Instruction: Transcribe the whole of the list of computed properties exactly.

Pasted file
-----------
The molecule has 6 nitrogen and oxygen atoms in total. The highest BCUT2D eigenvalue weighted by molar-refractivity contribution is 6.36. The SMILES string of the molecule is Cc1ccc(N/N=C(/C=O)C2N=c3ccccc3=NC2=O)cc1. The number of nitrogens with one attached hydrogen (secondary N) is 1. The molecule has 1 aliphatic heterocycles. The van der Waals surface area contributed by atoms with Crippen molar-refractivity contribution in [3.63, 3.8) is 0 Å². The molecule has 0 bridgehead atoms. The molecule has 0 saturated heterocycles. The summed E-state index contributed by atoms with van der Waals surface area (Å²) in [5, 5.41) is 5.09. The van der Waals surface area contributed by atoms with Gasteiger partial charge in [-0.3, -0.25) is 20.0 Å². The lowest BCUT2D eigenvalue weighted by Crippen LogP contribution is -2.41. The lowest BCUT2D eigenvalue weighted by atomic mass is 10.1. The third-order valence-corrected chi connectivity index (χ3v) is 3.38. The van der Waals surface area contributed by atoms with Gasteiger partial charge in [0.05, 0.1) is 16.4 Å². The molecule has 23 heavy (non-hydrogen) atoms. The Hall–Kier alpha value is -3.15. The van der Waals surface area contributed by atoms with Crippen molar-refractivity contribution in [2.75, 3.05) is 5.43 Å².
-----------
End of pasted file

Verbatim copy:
The molecule has 6 nitrogen and oxygen atoms in total. The highest BCUT2D eigenvalue weighted by molar-refractivity contribution is 6.36. The SMILES string of the molecule is Cc1ccc(N/N=C(/C=O)C2N=c3ccccc3=NC2=O)cc1. The number of nitrogens with one attached hydrogen (secondary N) is 1. The molecule has 1 aliphatic heterocycles. The van der Waals surface area contributed by atoms with Crippen molar-refractivity contribution in [3.63, 3.8) is 0 Å². The molecule has 0 bridgehead atoms. The molecule has 0 saturated heterocycles. The summed E-state index contributed by atoms with van der Waals surface area (Å²) in [5, 5.41) is 5.09. The van der Waals surface area contributed by atoms with Gasteiger partial charge in [-0.3, -0.25) is 20.0 Å². The lowest BCUT2D eigenvalue weighted by Crippen LogP contribution is -2.41. The lowest BCUT2D eigenvalue weighted by atomic mass is 10.1. The third-order valence-corrected chi connectivity index (χ3v) is 3.38. The van der Waals surface area contributed by atoms with Gasteiger partial charge in [0.05, 0.1) is 16.4 Å². The molecule has 23 heavy (non-hydrogen) atoms. The Hall–Kier alpha value is -3.15. The van der Waals surface area contributed by atoms with Crippen molar-refractivity contribution in [2.75, 3.05) is 5.43 Å².